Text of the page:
Bill Deane is a former senior research associate at the Baseball Hall of Fame. For more than three decades, he's been predicting who'll make it into the HOF, who won't, and what their vote percentages will be. On borderline cases—those within 10 percent of the 75-percent cutoff—he's batting .806. So who does Deane predict will be making a speech at Cooperstown next summer?
Greg Maddux. And that's it.
Deane has Maddux getting in with a whopping 94 percent of the vote. But everyone else—the really awesome steroids guys, the really awesome clean guys—missing out. He's got Glavine, at 67 percent, the only player even within 10 percent of the cutoff. He predicts Frank Thomas to garner 63 percent of the vote. And then it's just a descending trail of sadness, all the way down to Mike Mussina, one of the best pitchers of his generation, barely staying on the ballot at seven percent.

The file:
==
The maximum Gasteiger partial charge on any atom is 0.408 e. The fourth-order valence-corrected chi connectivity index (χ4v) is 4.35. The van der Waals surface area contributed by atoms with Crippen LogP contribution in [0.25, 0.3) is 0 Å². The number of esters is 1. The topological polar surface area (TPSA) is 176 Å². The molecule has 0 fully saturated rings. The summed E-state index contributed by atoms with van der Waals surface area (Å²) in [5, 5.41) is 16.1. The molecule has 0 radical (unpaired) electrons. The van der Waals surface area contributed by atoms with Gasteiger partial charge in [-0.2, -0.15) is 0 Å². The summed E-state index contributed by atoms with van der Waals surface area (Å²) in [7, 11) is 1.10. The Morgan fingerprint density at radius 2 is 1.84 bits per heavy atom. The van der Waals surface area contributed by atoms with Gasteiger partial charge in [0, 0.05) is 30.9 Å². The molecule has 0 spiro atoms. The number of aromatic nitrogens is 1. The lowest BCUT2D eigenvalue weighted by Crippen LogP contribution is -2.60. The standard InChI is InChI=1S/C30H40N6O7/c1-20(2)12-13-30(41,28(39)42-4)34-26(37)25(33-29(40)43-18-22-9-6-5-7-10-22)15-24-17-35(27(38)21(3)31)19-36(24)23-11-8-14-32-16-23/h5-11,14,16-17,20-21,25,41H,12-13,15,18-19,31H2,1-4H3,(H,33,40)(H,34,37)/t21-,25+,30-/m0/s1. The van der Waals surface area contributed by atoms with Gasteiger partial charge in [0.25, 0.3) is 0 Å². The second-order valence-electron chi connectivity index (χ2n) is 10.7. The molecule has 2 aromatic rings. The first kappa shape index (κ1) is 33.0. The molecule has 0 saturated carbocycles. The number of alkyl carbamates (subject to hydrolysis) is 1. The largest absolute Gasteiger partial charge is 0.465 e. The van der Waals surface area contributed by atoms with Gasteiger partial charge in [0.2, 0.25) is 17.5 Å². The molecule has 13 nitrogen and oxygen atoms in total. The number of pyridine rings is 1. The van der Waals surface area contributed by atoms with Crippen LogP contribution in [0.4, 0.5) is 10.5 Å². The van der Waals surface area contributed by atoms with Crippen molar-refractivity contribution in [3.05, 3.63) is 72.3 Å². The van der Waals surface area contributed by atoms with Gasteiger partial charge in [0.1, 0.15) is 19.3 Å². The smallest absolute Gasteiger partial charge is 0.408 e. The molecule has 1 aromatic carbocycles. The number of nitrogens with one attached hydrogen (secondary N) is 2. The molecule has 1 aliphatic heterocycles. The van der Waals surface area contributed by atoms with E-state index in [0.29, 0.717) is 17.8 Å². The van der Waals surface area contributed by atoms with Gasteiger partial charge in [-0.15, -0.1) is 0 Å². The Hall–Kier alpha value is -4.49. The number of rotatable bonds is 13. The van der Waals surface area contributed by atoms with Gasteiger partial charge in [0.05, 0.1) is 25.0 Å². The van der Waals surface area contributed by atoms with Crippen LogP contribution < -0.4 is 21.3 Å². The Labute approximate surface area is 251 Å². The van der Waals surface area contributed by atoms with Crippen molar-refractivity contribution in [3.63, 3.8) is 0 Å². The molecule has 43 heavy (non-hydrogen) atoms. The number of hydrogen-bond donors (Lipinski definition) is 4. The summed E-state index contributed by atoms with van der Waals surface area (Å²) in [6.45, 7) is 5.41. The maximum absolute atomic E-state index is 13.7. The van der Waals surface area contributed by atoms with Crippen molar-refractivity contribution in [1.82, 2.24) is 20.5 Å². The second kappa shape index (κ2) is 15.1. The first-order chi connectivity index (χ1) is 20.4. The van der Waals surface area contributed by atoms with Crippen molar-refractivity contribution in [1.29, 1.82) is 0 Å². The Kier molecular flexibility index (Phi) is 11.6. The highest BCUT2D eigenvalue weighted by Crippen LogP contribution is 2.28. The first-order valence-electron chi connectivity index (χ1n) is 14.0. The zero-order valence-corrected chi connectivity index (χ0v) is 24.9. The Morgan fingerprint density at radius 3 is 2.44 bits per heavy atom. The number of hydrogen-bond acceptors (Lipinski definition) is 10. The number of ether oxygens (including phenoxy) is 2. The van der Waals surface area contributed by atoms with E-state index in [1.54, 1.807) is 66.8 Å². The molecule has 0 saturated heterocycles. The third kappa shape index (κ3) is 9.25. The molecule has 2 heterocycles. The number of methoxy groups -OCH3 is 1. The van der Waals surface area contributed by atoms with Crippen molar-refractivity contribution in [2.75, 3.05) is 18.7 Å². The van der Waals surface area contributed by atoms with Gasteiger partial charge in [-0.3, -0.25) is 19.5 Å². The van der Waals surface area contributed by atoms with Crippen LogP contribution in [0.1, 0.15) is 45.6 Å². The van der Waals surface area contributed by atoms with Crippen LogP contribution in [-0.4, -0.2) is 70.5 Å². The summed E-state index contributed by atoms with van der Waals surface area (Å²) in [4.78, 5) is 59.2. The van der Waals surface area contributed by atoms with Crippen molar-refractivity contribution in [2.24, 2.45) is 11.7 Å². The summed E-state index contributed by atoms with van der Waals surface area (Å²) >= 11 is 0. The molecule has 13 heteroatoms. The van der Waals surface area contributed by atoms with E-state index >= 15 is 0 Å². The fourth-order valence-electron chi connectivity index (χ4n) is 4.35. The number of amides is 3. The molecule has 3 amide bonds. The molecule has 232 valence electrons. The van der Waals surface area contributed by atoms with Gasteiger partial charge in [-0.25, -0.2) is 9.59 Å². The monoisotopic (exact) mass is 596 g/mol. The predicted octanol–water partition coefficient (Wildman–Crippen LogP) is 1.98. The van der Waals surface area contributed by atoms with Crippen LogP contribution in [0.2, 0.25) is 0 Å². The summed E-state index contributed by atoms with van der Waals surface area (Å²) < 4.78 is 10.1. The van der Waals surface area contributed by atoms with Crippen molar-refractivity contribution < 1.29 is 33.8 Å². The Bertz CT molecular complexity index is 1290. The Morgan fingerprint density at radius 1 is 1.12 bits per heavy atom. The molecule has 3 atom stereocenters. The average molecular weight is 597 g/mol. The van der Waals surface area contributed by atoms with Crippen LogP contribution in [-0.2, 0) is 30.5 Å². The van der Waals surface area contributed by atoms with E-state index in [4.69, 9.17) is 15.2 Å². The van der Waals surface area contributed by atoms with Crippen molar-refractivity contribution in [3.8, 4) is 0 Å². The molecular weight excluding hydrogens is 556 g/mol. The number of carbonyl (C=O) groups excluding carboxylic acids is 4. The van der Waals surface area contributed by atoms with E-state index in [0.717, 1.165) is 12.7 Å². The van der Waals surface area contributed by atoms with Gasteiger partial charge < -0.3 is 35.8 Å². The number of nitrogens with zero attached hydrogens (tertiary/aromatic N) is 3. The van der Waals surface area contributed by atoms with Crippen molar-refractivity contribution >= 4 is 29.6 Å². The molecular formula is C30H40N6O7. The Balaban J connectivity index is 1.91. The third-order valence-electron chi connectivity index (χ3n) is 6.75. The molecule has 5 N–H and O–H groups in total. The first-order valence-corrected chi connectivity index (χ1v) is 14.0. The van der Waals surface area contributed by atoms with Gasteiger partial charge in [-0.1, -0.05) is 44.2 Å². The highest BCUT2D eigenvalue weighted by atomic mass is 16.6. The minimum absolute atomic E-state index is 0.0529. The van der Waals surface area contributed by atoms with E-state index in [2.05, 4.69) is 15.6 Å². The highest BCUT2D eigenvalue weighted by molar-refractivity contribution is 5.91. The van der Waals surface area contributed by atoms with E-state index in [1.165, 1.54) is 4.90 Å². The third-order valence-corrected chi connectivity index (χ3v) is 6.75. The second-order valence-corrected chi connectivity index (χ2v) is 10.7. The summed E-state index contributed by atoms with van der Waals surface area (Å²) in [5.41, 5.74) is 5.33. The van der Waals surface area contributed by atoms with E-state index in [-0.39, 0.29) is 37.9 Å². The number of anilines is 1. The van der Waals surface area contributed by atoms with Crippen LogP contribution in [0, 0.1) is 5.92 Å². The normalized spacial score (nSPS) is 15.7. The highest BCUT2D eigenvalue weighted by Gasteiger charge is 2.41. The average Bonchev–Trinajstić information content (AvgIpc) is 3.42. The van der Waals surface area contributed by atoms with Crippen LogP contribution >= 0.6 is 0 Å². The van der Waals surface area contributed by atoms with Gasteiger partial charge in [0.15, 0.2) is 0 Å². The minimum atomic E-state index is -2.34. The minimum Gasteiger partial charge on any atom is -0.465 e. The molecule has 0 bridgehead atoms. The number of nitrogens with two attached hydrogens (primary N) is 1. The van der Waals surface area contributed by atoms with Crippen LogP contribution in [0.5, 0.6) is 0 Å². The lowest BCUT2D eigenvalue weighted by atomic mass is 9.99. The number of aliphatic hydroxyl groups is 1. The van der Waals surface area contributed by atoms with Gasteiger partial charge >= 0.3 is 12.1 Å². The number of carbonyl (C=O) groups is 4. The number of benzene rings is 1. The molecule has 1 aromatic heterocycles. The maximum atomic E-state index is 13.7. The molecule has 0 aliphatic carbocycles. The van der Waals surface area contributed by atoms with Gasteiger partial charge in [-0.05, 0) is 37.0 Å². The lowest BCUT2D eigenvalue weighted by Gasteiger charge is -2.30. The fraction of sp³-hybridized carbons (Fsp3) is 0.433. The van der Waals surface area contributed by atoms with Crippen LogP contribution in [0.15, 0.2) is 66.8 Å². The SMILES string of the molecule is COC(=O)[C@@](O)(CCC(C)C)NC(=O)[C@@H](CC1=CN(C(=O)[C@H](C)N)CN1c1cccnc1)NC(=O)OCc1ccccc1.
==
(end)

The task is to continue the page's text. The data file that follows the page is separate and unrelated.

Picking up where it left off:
Deane doesn't share his methodology, and we can't check all his past results (though he was pretty spot-on last year), so you're not obligated to respect his predictions any more than, say, your own. But this is a fairly realistic-sounding worst-case scenario for the Hall: The single most stacked ballot that's ever existed, and everyone save one comes up short. If this does come to pass, will there be anyone left who doesn't believe the system is broken?
The 2014 Hall of Fame election forecast [Baseball: Past and Present]